From LA glamour to tragedy: final scene nears for iconic hotel

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A superior court judge in Los Angeles has brought to a close a tightly-fought battle over the fate of the crumbling Ambassador, ruling in favour of the local school district, which plans to demolish most of the building and replace it with a new education complex.

It is a blow for Los Angeles preservationists, who had argued that the structure, opened on New Year's Day 1921, was an icon of the city's entertainment and political past. It was also the site of national tragedy in 1968 when Senator Robert Kennedy fell to an assassin's bullet there after celebrating victory in the California primary on his way to challenging Richard Nixon for the US presidency.

"This really was the social and political hub of Los Angeles for decades," said Ken Bernstein, of the Los Angeles Conservancy. "There's nothing like it today, with so many functions rolled into one. It is one of the defining historic sites of Los Angeles."

The Oscar ceremonies were held five times in the hotel's main ballroom and its interiors were used as sets for numerous Hollywood films, including The Graduate, where it appeared as the "Taft", where the characters played by Anne Bancroft and Dustin Hoffman held their trysts. Also shot there were The Mask, A Star is Born and The Fabulous Baker Boys.

Almost as well known as the hotel itself was its bar, Cocoanut Grove. Originally designed in the style of Moorish North Africa, it played host to a parade of American performers from Sammy Davis Jnr and the Rat Pack to Barbra Streisand and Bing Crosby.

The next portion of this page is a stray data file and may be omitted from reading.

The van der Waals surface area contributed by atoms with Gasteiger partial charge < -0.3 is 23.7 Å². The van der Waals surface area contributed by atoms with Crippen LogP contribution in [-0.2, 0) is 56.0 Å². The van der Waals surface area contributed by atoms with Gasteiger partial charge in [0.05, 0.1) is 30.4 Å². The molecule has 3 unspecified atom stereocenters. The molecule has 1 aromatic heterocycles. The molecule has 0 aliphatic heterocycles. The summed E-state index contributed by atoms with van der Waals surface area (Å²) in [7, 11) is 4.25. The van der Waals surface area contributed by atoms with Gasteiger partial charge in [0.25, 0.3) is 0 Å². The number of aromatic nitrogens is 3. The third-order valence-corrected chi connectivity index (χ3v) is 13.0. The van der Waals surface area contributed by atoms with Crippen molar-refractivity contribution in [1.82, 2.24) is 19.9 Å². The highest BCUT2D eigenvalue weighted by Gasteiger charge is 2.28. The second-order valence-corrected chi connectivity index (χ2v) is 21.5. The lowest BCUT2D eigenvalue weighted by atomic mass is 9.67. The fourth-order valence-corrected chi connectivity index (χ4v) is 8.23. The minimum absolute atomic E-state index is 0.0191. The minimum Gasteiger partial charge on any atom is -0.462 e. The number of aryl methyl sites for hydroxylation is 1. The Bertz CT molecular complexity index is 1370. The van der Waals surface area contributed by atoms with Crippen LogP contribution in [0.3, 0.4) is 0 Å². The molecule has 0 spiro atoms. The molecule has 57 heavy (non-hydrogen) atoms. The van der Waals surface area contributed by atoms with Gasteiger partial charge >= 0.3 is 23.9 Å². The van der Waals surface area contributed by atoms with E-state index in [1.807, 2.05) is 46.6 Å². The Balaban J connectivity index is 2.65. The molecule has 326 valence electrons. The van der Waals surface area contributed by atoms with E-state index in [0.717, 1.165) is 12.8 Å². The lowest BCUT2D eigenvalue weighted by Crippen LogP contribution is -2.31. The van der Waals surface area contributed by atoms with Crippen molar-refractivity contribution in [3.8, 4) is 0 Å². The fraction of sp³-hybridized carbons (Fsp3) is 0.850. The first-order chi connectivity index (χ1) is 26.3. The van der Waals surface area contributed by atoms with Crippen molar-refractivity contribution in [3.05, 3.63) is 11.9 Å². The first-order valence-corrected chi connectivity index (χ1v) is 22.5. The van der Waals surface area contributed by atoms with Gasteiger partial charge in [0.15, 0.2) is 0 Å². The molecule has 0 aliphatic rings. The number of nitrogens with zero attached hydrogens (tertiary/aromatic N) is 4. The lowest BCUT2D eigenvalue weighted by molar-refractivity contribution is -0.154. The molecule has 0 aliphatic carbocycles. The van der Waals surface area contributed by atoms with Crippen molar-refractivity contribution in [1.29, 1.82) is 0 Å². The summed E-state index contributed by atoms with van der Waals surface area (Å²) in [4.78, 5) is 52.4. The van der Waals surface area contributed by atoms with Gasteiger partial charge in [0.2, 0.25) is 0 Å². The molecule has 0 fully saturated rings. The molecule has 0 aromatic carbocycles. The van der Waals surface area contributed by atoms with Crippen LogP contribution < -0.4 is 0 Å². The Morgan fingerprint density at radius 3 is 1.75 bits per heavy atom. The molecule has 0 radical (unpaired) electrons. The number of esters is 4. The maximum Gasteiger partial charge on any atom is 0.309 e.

"The importance of the Ambassador Hotel to the culture and history of Los Angeles cannot be overstated," the historian Kevin Roderick, whose urban history, Wilshire Boulevard: Grand Concourse of Los Angeles, comes out in November, told USA Today.

The hotel was shut in 1989 and arguments over what to do with it began almost immediately. The owner of the property, the school district, wants to use it to relieve overcrowding in other schools which it runs. Thousands of students in the area have to travel by bus, sometimes for more than an hour each way, to reach their classrooms.

"We have to build these schools, so our choice is either to build it at that site ... or to displace thousands of people to find enough land to do it," said a school district spokesman, Glenn Gritzner. A few parts of the hotel will be saved. Cocoanut Grove could become a school theatre while the hotel's coffee shop is destined to be a common room for teachers. The rest of the edifice, however, will be torn down barring any last-minute legal manoeuvres by the preservationists.

They had hoped to persuade the school board to preserve the main building and turn it into facilities for teachers or even low-income housing for the surrounding neighbourhoods.

But at least something may be done to preserve the memories, however painful, of 6 June 1968. That was the night when Senator Kennedy had just finished his speech in the main ballroom and was on his way to a press conference, cutting through a kitchen pantry, when the assassin struck. School district officials say they are willing to discuss relocating and preserving the pantry.